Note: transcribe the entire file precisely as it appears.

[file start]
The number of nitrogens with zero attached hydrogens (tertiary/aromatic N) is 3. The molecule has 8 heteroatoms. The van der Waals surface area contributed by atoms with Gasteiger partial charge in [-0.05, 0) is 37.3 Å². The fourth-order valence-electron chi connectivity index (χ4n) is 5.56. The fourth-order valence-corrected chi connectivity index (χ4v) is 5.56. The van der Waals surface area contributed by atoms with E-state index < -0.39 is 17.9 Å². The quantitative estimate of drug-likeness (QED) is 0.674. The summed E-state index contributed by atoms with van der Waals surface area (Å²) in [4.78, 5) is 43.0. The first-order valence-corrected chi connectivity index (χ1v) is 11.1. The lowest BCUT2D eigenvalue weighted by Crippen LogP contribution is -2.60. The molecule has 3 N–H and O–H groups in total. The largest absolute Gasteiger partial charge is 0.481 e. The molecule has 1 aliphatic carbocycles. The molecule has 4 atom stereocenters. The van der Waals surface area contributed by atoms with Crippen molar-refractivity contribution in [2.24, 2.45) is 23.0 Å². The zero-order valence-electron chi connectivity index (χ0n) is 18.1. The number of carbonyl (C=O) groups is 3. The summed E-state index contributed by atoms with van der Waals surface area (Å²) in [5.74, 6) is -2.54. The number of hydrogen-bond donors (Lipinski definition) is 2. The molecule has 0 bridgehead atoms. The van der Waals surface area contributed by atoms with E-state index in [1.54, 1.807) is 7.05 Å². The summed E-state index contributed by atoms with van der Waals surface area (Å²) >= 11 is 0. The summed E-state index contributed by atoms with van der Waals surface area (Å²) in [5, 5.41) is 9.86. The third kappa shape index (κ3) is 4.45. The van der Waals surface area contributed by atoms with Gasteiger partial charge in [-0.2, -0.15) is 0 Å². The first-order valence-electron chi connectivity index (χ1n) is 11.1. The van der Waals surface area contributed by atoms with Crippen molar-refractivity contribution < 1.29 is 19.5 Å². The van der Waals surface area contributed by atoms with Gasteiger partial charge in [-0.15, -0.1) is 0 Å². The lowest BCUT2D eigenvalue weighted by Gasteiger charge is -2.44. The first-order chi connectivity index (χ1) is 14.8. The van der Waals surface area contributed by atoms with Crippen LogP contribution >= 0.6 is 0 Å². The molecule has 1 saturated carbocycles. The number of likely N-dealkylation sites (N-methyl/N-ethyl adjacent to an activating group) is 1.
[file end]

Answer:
The number of nitrogens with zero attached hydrogens (tertiary/aromatic N) is 3. The molecule has 8 heteroatoms. The van der Waals surface area contributed by atoms with Gasteiger partial charge in [-0.05, 0) is 37.3 Å². The fourth-order valence-electron chi connectivity index (χ4n) is 5.56. The fourth-order valence-corrected chi connectivity index (χ4v) is 5.56. The van der Waals surface area contributed by atoms with E-state index < -0.39 is 17.9 Å². The quantitative estimate of drug-likeness (QED) is 0.674. The summed E-state index contributed by atoms with van der Waals surface area (Å²) in [4.78, 5) is 43.0. The first-order valence-corrected chi connectivity index (χ1v) is 11.1. The lowest BCUT2D eigenvalue weighted by Crippen LogP contribution is -2.60. The molecule has 3 N–H and O–H groups in total. The largest absolute Gasteiger partial charge is 0.481 e. The molecule has 1 aliphatic carbocycles. The molecule has 4 atom stereocenters. The van der Waals surface area contributed by atoms with Crippen molar-refractivity contribution in [2.24, 2.45) is 23.0 Å². The zero-order valence-electron chi connectivity index (χ0n) is 18.1. The number of carbonyl (C=O) groups is 3. The summed E-state index contributed by atoms with van der Waals surface area (Å²) in [5.74, 6) is -2.54. The number of hydrogen-bond donors (Lipinski definition) is 2. The molecule has 0 bridgehead atoms. The van der Waals surface area contributed by atoms with E-state index in [1.54, 1.807) is 7.05 Å². The summed E-state index contributed by atoms with van der Waals surface area (Å²) >= 11 is 0. The summed E-state index contributed by atoms with van der Waals surface area (Å²) in [5, 5.41) is 9.86. The third kappa shape index (κ3) is 4.45. The van der Waals surface area contributed by atoms with Gasteiger partial charge in [-0.2, -0.15) is 0 Å². The first-order valence-electron chi connectivity index (χ1n) is 11.1. The van der Waals surface area contributed by atoms with Crippen molar-refractivity contribution < 1.29 is 19.5 Å². The van der Waals surface area contributed by atoms with Gasteiger partial charge in [-0.15, -0.1) is 0 Å². The lowest BCUT2D eigenvalue weighted by Gasteiger charge is -2.44. The first-order chi connectivity index (χ1) is 14.8. The van der Waals surface area contributed by atoms with Crippen LogP contribution >= 0.6 is 0 Å². The molecule has 1 saturated carbocycles. The number of likely N-dealkylation sites (N-methyl/N-ethyl adjacent to an activating group) is 1.